Messy Learning: Learning from the Church

“The hall is buzzing with conversation. Around a table adults and children burst into laughter as they wrestle with metallic tubing and googly eyes and their teenage helpers despair of ever creating the promised artefact.
A toddler slaps green paint on a huge sheet of card under the watchful eye of a Granny (not sure if they’re related or not – it doesn’t really matter). A five-year-old watches wide-eyed as an enthusiastic leader shows her how to bang in a nail.
There’s a delicious smell wafting out of the kitchen. The ten-year-olds, intent on their glass-painting, agree it must be jacket potatoes. The vicar takes a photo of the surreal result of the junk modelling and two mums catch up on the gossip as they drink welcome cups of tea and slowly decorate gift bags while their children make something unidentifiable but very chocolatey upstairs.
The cooks should be getting the plates stacked, but one of the mums needs to talk about her problems with her foster children.
I would be panicking about the story for the celebration later, but there’s a huge collage of The Great Banquet to assemble before five o’clock, the powder paint has proved a formidable weapon of mess creation in the hands of Jack, and we’ve barely got started on the lettering and whoops, someone’s kicked over the gluepot…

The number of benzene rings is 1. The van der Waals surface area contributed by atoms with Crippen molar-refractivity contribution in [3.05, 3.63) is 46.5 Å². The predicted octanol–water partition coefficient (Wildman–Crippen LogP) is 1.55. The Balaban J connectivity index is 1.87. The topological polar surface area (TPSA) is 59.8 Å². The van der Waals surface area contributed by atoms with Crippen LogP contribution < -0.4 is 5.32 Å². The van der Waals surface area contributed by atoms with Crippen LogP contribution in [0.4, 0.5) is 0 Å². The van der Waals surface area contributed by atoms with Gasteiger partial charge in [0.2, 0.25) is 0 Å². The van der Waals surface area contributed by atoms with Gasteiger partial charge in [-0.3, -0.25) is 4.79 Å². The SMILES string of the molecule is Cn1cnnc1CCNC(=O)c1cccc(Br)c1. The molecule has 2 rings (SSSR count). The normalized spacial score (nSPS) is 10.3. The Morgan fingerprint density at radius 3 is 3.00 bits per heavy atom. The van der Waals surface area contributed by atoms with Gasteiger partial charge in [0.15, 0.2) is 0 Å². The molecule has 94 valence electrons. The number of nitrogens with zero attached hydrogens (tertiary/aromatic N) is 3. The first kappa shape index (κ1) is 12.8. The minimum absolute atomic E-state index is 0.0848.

Just another Messy Church.
Messy Church is the church’s attempt to be a church for families who might want to meet Jesus, belong to their local church and bring up their children as Christians but can’t cope with traditional Sunday morning church services.”
The Messy Church Website…
My thoughts…
Is it possible, that the church, an establishment usually criticised for being ‘behind the times’, is actually ahead of our schools in its thinking when it comes to ‘engaging’ the customer?
My dad’s church is one of hundreds across the UK to start Messy Church. Once a month, his church that attracts around 60 people to its weekly service, opens its doors to over 100 children and family members for Messy Church. The church is engaging the customer! Is your school?
If our schools stop focussing on traditions, ticking boxes, following rules and GET MESSY: we will transform learning, our schools and the lives of individuals across the country.
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One comment on “Messy Learning: Learning from the Church

  1. hnaylor62 says:

    I grew up in a church like the one you describe. We should compare notes one day. Life is messy…and so is learning. Control is essentially for the comfort of the adults in a classroom. What seems to be missed is that relationships that are honest and healthy encourage pupil engagement which then minimises the need for adult control of little people. What we want to strive for is a room full of kids who are so engrossed in their learning that misbehaving just doesn’t even occur to them. I know this is possible. And yes…it can look messy.

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